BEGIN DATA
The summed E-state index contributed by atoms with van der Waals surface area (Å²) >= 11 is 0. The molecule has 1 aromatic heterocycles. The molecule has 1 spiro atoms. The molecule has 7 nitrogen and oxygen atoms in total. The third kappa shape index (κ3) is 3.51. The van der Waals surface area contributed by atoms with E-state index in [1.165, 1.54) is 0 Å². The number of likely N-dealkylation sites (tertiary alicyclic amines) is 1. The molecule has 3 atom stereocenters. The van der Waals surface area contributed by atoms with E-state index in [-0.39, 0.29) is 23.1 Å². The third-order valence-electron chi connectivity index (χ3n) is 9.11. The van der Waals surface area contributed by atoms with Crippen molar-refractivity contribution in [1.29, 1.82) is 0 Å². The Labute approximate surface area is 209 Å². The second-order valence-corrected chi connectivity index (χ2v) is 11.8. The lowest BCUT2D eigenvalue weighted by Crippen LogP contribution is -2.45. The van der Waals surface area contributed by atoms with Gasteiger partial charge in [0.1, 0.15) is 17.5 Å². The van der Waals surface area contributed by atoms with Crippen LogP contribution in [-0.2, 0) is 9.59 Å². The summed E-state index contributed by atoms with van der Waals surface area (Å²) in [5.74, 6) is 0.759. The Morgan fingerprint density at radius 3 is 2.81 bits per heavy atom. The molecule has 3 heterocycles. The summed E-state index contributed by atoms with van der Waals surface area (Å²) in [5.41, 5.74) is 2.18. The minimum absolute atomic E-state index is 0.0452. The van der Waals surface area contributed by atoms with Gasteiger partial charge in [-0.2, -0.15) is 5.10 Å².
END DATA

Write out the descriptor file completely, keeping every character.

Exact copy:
The summed E-state index contributed by atoms with van der Waals surface area (Å²) >= 11 is 0. The molecule has 1 aromatic heterocycles. The molecule has 1 spiro atoms. The molecule has 7 nitrogen and oxygen atoms in total. The third kappa shape index (κ3) is 3.51. The van der Waals surface area contributed by atoms with E-state index in [1.165, 1.54) is 0 Å². The number of likely N-dealkylation sites (tertiary alicyclic amines) is 1. The molecule has 3 atom stereocenters. The van der Waals surface area contributed by atoms with E-state index in [-0.39, 0.29) is 23.1 Å². The third-order valence-electron chi connectivity index (χ3n) is 9.11. The van der Waals surface area contributed by atoms with Crippen molar-refractivity contribution in [1.29, 1.82) is 0 Å². The Labute approximate surface area is 209 Å². The second-order valence-corrected chi connectivity index (χ2v) is 11.8. The lowest BCUT2D eigenvalue weighted by Crippen LogP contribution is -2.45. The van der Waals surface area contributed by atoms with Gasteiger partial charge in [0.1, 0.15) is 17.5 Å². The van der Waals surface area contributed by atoms with Crippen LogP contribution in [-0.2, 0) is 9.59 Å². The summed E-state index contributed by atoms with van der Waals surface area (Å²) in [5.74, 6) is 0.759. The Morgan fingerprint density at radius 3 is 2.81 bits per heavy atom. The molecule has 3 heterocycles. The summed E-state index contributed by atoms with van der Waals surface area (Å²) in [5.41, 5.74) is 2.18. The minimum absolute atomic E-state index is 0.0452. The van der Waals surface area contributed by atoms with Gasteiger partial charge in [-0.2, -0.15) is 5.10 Å².